Bishop William Alexander Guerry (1909-1928) was its first notable owner. Guerry, a graduate from the University and School of Theology in the 1880s, served as University chaplain from 1893 to 1907. Upon his election as bishop coadjutor and then as Bishop of South Carolina, Bishop Guerry became a trustee of the University and shortly after bought this house. He served as a regent from 1917 until he was shot in 1928. On June 5, 1928, an irate priest walked into Bishop Guerry’s office in Charleston and shot him. The priest, also a Sewanee seminary graduate, then killed himself. The bishop died on June 9, 1928. It was thought he likely he would have been Chancellor of the University someday, if he had lived.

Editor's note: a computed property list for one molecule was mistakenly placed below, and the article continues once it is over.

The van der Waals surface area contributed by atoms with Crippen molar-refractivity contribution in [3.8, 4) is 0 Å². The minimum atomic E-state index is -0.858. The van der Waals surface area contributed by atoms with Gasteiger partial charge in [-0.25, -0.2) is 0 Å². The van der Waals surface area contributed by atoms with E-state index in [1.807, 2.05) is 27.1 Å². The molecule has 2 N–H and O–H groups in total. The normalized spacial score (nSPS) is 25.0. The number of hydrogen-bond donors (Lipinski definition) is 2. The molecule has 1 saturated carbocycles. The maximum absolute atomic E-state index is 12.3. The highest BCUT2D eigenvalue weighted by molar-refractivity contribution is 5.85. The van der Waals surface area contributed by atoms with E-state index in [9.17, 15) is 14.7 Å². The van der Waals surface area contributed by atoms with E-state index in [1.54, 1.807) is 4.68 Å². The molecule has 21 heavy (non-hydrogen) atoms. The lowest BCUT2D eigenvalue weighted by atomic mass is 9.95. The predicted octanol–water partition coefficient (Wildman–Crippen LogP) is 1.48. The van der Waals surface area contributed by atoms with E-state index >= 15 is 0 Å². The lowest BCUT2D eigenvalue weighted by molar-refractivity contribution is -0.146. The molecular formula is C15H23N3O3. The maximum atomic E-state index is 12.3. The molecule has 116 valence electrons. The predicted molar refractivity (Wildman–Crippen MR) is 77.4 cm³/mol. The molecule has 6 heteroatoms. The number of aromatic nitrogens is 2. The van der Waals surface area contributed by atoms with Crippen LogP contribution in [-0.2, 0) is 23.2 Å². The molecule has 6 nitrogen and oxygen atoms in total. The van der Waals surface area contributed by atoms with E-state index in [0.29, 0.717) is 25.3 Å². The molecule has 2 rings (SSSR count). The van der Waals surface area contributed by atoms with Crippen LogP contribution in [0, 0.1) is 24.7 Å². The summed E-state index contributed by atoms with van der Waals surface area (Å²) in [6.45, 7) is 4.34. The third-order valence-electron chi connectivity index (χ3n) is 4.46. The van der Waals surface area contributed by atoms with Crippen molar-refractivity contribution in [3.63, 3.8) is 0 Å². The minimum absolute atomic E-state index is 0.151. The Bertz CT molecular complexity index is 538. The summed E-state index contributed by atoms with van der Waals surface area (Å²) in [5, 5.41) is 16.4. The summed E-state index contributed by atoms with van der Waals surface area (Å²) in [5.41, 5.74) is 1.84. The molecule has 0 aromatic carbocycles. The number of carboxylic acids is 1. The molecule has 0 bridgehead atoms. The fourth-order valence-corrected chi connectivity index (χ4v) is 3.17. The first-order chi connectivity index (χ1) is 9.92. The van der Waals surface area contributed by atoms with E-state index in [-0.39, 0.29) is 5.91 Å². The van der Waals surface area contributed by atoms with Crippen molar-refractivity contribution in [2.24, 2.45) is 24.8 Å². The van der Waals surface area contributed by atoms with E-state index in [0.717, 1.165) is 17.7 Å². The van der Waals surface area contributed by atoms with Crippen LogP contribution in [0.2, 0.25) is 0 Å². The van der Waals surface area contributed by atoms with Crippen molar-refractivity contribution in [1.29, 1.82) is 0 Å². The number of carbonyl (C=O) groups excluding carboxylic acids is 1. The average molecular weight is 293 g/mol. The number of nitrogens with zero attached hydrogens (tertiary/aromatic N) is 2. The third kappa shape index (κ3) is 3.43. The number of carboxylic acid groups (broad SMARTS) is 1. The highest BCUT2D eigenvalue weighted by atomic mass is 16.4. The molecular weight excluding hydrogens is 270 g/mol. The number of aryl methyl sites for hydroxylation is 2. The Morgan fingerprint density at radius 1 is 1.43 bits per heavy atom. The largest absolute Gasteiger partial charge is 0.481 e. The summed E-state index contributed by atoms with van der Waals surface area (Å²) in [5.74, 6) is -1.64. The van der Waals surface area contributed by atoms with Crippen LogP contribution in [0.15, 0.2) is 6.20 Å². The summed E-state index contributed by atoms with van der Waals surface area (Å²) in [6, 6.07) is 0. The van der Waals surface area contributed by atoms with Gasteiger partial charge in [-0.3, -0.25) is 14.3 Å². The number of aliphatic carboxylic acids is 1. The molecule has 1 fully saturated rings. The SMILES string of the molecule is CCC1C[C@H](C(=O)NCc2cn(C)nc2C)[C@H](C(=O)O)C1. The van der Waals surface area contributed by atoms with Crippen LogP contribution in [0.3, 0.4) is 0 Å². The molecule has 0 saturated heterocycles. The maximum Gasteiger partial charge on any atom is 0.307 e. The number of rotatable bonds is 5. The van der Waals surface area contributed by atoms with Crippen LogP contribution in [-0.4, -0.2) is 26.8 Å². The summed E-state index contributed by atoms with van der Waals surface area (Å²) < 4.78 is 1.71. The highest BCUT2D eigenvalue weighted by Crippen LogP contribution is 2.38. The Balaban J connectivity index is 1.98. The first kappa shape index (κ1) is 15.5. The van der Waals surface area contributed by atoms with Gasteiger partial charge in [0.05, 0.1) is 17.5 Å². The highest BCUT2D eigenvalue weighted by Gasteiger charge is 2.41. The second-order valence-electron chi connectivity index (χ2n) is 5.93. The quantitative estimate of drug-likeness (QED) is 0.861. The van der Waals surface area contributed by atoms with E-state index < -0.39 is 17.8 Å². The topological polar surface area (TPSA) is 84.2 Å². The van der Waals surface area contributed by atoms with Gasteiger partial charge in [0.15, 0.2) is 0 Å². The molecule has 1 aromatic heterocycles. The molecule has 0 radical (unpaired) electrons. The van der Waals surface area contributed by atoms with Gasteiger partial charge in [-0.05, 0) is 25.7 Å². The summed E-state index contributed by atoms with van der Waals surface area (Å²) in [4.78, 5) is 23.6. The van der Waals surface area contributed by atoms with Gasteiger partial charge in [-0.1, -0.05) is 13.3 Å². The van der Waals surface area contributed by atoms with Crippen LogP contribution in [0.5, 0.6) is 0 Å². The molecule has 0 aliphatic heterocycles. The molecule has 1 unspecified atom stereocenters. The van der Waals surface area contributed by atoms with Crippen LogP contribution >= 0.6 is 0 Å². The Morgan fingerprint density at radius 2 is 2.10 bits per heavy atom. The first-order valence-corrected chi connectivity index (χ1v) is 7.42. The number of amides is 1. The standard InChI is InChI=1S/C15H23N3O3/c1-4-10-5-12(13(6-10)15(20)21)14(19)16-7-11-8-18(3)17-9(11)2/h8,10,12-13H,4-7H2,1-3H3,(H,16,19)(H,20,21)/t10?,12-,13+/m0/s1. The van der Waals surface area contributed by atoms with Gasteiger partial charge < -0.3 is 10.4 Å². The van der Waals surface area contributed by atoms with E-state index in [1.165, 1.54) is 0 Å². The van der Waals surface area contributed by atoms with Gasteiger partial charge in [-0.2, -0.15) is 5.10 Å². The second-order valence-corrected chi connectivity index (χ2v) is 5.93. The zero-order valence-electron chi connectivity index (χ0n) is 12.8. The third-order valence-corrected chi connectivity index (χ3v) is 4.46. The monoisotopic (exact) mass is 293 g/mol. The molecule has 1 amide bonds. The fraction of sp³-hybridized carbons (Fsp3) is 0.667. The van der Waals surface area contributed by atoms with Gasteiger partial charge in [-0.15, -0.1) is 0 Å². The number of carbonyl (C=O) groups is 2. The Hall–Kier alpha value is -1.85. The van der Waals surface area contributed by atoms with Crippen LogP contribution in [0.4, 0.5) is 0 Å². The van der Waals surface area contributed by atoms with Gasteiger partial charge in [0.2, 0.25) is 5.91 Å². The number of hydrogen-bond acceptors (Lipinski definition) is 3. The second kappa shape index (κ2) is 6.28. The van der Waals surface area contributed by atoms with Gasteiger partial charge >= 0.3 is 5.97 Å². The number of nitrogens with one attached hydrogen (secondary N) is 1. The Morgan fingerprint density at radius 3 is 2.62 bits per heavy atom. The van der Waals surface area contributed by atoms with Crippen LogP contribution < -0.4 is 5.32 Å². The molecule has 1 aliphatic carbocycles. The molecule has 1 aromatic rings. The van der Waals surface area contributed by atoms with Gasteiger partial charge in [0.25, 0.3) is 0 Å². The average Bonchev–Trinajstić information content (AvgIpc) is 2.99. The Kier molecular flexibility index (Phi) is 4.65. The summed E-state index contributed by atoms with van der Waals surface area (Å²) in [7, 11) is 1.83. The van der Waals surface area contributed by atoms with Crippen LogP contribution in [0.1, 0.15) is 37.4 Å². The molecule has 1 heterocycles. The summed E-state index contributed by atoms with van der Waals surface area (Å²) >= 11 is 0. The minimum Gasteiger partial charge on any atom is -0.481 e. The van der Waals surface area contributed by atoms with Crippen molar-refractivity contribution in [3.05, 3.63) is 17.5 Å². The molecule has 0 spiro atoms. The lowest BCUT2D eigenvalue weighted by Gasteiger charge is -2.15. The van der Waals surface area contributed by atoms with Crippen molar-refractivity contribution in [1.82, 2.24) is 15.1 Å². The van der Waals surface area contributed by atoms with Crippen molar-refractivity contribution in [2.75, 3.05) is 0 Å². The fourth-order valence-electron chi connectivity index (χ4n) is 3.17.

After Guerry’s death, the house was bought by Martin Johnson, nephew of Vice-Chancellor Benjamin Finney. Johnson first worked as an administrative assistant to his uncle during Finney’s vice-chancellorship (1922-1938). In the mid-1930s Johnson leased the university farm for approximately ten years before handing it over to the University. During that time he leased the Guerry House (1941). The house was then leased by Solace Freeman, Bishop Juhan’s son-in-law and commissioner of buildings and lands under Vice-Chancellor Green. The current owners of the house are Dale and Leslie Richardson
Williamson, S. R., Jr. (2008). Sewanee Sesquincentennial History: The Making of the University of the South. Sewanee, Tennessee: Sewanee Sesquincentennial History Project.